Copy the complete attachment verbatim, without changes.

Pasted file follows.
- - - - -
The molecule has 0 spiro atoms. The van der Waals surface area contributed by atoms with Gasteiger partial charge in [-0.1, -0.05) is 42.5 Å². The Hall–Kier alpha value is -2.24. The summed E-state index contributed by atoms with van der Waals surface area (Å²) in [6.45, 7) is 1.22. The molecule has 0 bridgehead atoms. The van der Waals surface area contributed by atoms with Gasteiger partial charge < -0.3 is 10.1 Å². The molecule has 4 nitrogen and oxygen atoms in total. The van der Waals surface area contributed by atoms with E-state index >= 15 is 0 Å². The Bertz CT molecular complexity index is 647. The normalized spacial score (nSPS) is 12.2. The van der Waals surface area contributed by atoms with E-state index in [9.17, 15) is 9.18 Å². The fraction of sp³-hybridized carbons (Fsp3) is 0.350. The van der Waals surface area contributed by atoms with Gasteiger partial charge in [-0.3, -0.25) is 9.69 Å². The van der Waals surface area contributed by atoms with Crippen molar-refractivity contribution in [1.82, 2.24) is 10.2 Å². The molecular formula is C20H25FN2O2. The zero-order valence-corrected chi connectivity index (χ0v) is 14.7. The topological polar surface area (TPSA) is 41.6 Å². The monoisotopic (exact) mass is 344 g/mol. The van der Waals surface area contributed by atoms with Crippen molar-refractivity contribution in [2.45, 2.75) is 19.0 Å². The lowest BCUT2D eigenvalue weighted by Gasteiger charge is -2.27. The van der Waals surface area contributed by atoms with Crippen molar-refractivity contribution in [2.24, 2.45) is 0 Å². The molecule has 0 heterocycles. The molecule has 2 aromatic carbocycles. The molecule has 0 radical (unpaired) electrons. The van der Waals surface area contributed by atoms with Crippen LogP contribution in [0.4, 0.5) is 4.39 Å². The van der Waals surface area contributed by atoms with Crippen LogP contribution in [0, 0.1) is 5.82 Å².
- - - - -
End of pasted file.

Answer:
The molecule has 0 spiro atoms. The van der Waals surface area contributed by atoms with Gasteiger partial charge in [-0.1, -0.05) is 42.5 Å². The Hall–Kier alpha value is -2.24. The summed E-state index contributed by atoms with van der Waals surface area (Å²) in [6.45, 7) is 1.22. The molecule has 0 bridgehead atoms. The van der Waals surface area contributed by atoms with Gasteiger partial charge < -0.3 is 10.1 Å². The molecule has 4 nitrogen and oxygen atoms in total. The van der Waals surface area contributed by atoms with E-state index >= 15 is 0 Å². The Bertz CT molecular complexity index is 647. The normalized spacial score (nSPS) is 12.2. The van der Waals surface area contributed by atoms with E-state index in [9.17, 15) is 9.18 Å². The fraction of sp³-hybridized carbons (Fsp3) is 0.350. The van der Waals surface area contributed by atoms with Gasteiger partial charge in [-0.3, -0.25) is 9.69 Å². The van der Waals surface area contributed by atoms with Crippen molar-refractivity contribution in [1.82, 2.24) is 10.2 Å². The molecular formula is C20H25FN2O2. The zero-order valence-corrected chi connectivity index (χ0v) is 14.7. The topological polar surface area (TPSA) is 41.6 Å². The monoisotopic (exact) mass is 344 g/mol. The van der Waals surface area contributed by atoms with Crippen molar-refractivity contribution in [2.45, 2.75) is 19.0 Å². The lowest BCUT2D eigenvalue weighted by Gasteiger charge is -2.27. The van der Waals surface area contributed by atoms with Crippen molar-refractivity contribution in [2.24, 2.45) is 0 Å². The molecule has 0 heterocycles. The molecule has 2 aromatic carbocycles. The molecule has 0 radical (unpaired) electrons. The van der Waals surface area contributed by atoms with Crippen LogP contribution in [0.4, 0.5) is 4.39 Å². The van der Waals surface area contributed by atoms with Crippen LogP contribution in [0, 0.1) is 5.82 Å².